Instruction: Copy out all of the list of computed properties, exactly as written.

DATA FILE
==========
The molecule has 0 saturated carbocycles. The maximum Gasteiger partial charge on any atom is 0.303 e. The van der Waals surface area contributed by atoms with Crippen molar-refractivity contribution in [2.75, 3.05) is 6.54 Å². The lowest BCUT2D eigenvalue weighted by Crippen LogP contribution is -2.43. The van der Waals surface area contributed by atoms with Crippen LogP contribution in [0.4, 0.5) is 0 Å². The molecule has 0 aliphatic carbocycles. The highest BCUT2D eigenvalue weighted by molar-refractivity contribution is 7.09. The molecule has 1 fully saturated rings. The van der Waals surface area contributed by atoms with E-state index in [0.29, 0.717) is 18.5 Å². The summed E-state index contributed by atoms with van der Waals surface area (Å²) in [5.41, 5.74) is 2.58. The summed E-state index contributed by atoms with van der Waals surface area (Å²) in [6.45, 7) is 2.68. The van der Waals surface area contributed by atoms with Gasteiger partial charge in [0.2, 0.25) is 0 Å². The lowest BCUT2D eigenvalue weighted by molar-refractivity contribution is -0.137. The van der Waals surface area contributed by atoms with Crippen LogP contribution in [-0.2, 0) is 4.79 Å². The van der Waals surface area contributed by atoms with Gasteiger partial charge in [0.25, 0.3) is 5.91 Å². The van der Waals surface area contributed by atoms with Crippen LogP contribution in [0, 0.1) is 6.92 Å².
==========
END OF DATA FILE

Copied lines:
The molecule has 0 saturated carbocycles. The maximum Gasteiger partial charge on any atom is 0.303 e. The van der Waals surface area contributed by atoms with Crippen molar-refractivity contribution in [2.75, 3.05) is 6.54 Å². The lowest BCUT2D eigenvalue weighted by Crippen LogP contribution is -2.43. The van der Waals surface area contributed by atoms with Crippen LogP contribution in [0.4, 0.5) is 0 Å². The molecule has 0 aliphatic carbocycles. The highest BCUT2D eigenvalue weighted by molar-refractivity contribution is 7.09. The molecule has 1 fully saturated rings. The van der Waals surface area contributed by atoms with E-state index in [0.29, 0.717) is 18.5 Å². The summed E-state index contributed by atoms with van der Waals surface area (Å²) in [5.41, 5.74) is 2.58. The summed E-state index contributed by atoms with van der Waals surface area (Å²) in [6.45, 7) is 2.68. The van der Waals surface area contributed by atoms with Gasteiger partial charge in [0.2, 0.25) is 0 Å². The lowest BCUT2D eigenvalue weighted by molar-refractivity contribution is -0.137. The van der Waals surface area contributed by atoms with Crippen LogP contribution in [-0.2, 0) is 4.79 Å². The van der Waals surface area contributed by atoms with Gasteiger partial charge in [0.25, 0.3) is 5.91 Å². The van der Waals surface area contributed by atoms with Crippen LogP contribution in [0, 0.1) is 6.92 Å².